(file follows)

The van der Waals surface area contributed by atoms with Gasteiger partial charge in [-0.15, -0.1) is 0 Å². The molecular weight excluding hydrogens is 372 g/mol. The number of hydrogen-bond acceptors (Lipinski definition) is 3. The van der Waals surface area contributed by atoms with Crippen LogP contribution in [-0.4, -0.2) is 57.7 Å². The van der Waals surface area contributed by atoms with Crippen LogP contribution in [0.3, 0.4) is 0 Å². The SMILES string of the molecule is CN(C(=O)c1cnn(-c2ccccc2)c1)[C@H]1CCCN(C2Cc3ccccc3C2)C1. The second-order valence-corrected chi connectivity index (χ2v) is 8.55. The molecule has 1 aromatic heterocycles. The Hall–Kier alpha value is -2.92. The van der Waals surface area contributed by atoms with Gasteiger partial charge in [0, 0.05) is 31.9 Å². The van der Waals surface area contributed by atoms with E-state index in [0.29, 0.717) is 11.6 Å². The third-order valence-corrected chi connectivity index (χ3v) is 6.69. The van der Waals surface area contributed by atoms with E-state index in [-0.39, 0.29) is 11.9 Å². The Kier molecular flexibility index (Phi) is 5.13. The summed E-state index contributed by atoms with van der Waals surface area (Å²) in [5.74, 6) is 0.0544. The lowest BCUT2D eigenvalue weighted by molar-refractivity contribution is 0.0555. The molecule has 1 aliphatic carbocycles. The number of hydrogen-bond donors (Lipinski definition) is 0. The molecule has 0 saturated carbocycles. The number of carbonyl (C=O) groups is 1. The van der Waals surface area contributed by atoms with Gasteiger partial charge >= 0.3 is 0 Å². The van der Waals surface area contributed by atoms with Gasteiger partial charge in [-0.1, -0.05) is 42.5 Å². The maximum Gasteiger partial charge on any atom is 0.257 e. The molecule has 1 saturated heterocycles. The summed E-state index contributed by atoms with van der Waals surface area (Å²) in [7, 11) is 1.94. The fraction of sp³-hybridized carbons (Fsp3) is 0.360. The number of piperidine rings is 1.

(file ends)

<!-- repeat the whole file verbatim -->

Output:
The van der Waals surface area contributed by atoms with Gasteiger partial charge in [-0.15, -0.1) is 0 Å². The molecular weight excluding hydrogens is 372 g/mol. The number of hydrogen-bond acceptors (Lipinski definition) is 3. The van der Waals surface area contributed by atoms with Crippen LogP contribution in [-0.4, -0.2) is 57.7 Å². The van der Waals surface area contributed by atoms with Crippen LogP contribution in [0.3, 0.4) is 0 Å². The SMILES string of the molecule is CN(C(=O)c1cnn(-c2ccccc2)c1)[C@H]1CCCN(C2Cc3ccccc3C2)C1. The second-order valence-corrected chi connectivity index (χ2v) is 8.55. The molecule has 1 aromatic heterocycles. The Hall–Kier alpha value is -2.92. The van der Waals surface area contributed by atoms with Gasteiger partial charge in [0, 0.05) is 31.9 Å². The van der Waals surface area contributed by atoms with E-state index in [0.29, 0.717) is 11.6 Å². The third-order valence-corrected chi connectivity index (χ3v) is 6.69. The van der Waals surface area contributed by atoms with E-state index in [-0.39, 0.29) is 11.9 Å². The Kier molecular flexibility index (Phi) is 5.13. The summed E-state index contributed by atoms with van der Waals surface area (Å²) in [5.74, 6) is 0.0544. The lowest BCUT2D eigenvalue weighted by molar-refractivity contribution is 0.0555. The molecule has 1 aliphatic carbocycles. The number of hydrogen-bond donors (Lipinski definition) is 0. The molecule has 0 saturated carbocycles. The number of carbonyl (C=O) groups is 1. The van der Waals surface area contributed by atoms with Gasteiger partial charge >= 0.3 is 0 Å². The van der Waals surface area contributed by atoms with Gasteiger partial charge in [-0.1, -0.05) is 42.5 Å². The maximum Gasteiger partial charge on any atom is 0.257 e. The molecule has 1 saturated heterocycles. The summed E-state index contributed by atoms with van der Waals surface area (Å²) in [7, 11) is 1.94. The fraction of sp³-hybridized carbons (Fsp3) is 0.360. The number of piperidine rings is 1.